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September 18, 2008

Beauty in destruction

Broken glass can tell a number of stories to the investigator - if they know what they are looking at. Glass is a strange material, technically it is a super-cooled liquid at normal temperatures. It is also a very poor conductor of heat or cold and when subjected to heat from a fire, the heat is distributed unevenly and eventually breaks the glass. Normally the edges of glass broken in a fire by heat will have smooth shiny edges and artistic wavy curves along the break. Occassionally though, something else happens - then you see some interesting marks and the picture here is one such.

Uneven heating in the window caused this glass to break under the stress created by different parts of the glass trying to do different things at the same time.

OK, so I'm an anorak when it comes to looking at things like this. But you have to admit that it is interestingly beautiful - a fern leaf in the glass created by forces we still do not entirely understand. Fascinating.

Posted by The Gray Monk at September 18, 2008 08:17 PM

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I think it's lovely. And you know what? I find it amazing what you can learn from the way the glass breaks as far as what the fire was doing. More! more!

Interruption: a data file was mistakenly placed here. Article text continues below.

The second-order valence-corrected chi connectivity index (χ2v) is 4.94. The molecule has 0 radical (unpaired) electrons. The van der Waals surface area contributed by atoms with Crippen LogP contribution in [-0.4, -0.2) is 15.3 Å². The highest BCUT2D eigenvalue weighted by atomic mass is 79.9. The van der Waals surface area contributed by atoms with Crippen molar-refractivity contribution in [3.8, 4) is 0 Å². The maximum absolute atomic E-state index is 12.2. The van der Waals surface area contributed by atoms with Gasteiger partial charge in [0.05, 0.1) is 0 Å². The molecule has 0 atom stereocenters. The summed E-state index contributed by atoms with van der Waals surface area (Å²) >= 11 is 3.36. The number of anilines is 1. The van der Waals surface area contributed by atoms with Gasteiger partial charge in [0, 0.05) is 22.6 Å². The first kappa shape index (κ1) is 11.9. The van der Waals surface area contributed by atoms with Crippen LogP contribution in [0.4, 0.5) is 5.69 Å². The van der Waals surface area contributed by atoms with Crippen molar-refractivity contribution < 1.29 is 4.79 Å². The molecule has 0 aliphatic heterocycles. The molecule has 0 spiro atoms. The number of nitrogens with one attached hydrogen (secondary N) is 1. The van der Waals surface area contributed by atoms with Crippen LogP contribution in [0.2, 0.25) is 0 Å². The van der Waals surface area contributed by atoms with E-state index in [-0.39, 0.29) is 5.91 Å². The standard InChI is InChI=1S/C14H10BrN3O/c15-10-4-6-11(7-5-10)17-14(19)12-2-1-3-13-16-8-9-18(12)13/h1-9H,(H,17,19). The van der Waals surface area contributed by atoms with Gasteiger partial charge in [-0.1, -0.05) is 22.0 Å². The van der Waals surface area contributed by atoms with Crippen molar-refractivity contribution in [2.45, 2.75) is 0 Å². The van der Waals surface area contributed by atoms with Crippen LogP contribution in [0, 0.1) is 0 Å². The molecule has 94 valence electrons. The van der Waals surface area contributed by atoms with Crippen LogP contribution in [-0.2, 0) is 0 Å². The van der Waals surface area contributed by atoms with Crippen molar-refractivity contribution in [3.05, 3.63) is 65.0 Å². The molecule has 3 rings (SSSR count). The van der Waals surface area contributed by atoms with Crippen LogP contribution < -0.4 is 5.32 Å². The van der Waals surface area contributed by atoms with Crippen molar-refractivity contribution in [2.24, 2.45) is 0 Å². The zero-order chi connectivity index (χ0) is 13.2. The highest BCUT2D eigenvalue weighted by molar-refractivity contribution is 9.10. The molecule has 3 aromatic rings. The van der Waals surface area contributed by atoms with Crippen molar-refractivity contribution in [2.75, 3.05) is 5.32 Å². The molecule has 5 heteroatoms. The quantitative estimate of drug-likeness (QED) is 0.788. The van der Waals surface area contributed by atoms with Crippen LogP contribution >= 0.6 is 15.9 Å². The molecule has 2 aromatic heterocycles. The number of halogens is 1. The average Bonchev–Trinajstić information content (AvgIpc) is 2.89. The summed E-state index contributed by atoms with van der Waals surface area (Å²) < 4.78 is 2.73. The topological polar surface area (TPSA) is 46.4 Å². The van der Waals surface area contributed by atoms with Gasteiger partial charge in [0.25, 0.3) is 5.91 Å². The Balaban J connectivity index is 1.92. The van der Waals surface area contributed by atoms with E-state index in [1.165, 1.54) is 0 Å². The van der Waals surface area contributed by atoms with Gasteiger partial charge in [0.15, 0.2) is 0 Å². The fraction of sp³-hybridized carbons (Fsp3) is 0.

Posted by: Da Goddess at September 19, 2008 09:14 PM

I agree. Beautiful. Wow.

Posted by: vw bug at September 19, 2008 10:01 PM

Very pretty - I'm wondering what the petrol on water effect is in the photo - not traces of accelerant, I assume?

Posted by: Postulant at September 20, 2008 10:43 PM

Condensed pyrolysis products - oily soot to you and I! It condenses out of the smoke, which is essentially unburned fuel, on any smooth surface which is cooler than the smoke plume. You find it on walls, ceramics and glass. If touched by a flame it burns off leaving a white-ish 'ash@ trace behind.

Posted by: The Gray Monk at September 25, 2008 05:16 PM